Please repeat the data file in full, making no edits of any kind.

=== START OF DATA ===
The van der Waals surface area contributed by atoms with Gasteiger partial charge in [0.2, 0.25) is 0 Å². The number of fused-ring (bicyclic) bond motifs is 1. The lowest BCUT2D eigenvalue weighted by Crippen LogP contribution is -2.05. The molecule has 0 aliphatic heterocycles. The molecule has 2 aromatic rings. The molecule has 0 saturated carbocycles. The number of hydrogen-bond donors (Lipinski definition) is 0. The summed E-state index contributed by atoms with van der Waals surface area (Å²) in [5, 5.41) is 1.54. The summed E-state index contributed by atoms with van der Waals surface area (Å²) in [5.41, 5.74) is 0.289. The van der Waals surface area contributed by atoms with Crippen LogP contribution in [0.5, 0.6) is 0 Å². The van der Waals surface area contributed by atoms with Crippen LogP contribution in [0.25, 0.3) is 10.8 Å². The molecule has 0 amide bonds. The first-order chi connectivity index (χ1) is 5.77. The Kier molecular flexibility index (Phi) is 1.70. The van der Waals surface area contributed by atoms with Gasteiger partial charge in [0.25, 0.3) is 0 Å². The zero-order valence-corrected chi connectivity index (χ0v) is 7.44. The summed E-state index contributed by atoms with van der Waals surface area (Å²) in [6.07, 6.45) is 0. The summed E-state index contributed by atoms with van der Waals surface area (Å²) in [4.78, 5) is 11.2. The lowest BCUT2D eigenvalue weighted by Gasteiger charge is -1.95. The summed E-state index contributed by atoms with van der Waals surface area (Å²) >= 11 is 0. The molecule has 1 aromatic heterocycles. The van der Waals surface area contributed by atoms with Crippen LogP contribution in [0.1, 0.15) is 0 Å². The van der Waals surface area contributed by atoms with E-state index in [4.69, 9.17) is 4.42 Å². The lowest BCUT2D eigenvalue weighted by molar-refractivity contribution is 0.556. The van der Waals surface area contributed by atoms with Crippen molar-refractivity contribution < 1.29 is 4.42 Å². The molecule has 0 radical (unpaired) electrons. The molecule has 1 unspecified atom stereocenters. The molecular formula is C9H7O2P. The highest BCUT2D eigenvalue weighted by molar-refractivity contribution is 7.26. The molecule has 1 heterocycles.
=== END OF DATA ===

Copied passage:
The van der Waals surface area contributed by atoms with Gasteiger partial charge in [0.2, 0.25) is 0 Å². The number of fused-ring (bicyclic) bond motifs is 1. The lowest BCUT2D eigenvalue weighted by Crippen LogP contribution is -2.05. The molecule has 0 aliphatic heterocycles. The molecule has 2 aromatic rings. The molecule has 0 saturated carbocycles. The number of hydrogen-bond donors (Lipinski definition) is 0. The summed E-state index contributed by atoms with van der Waals surface area (Å²) in [5, 5.41) is 1.54. The summed E-state index contributed by atoms with van der Waals surface area (Å²) in [5.41, 5.74) is 0.289. The van der Waals surface area contributed by atoms with Crippen LogP contribution in [0.5, 0.6) is 0 Å². The van der Waals surface area contributed by atoms with Crippen LogP contribution in [0.25, 0.3) is 10.8 Å². The molecule has 0 amide bonds. The first-order chi connectivity index (χ1) is 5.77. The Kier molecular flexibility index (Phi) is 1.70. The van der Waals surface area contributed by atoms with Gasteiger partial charge in [0.25, 0.3) is 0 Å². The zero-order valence-corrected chi connectivity index (χ0v) is 7.44. The summed E-state index contributed by atoms with van der Waals surface area (Å²) in [6.07, 6.45) is 0. The summed E-state index contributed by atoms with van der Waals surface area (Å²) in [4.78, 5) is 11.2. The lowest BCUT2D eigenvalue weighted by Gasteiger charge is -1.95. The summed E-state index contributed by atoms with van der Waals surface area (Å²) >= 11 is 0. The molecule has 1 aromatic heterocycles. The van der Waals surface area contributed by atoms with Crippen LogP contribution in [0.1, 0.15) is 0 Å². The van der Waals surface area contributed by atoms with E-state index in [4.69, 9.17) is 4.42 Å². The lowest BCUT2D eigenvalue weighted by molar-refractivity contribution is 0.556. The van der Waals surface area contributed by atoms with Crippen molar-refractivity contribution < 1.29 is 4.42 Å². The molecule has 0 radical (unpaired) electrons. The molecule has 1 unspecified atom stereocenters. The molecular formula is C9H7O2P. The highest BCUT2D eigenvalue weighted by molar-refractivity contribution is 7.26. The molecule has 1 heterocycles.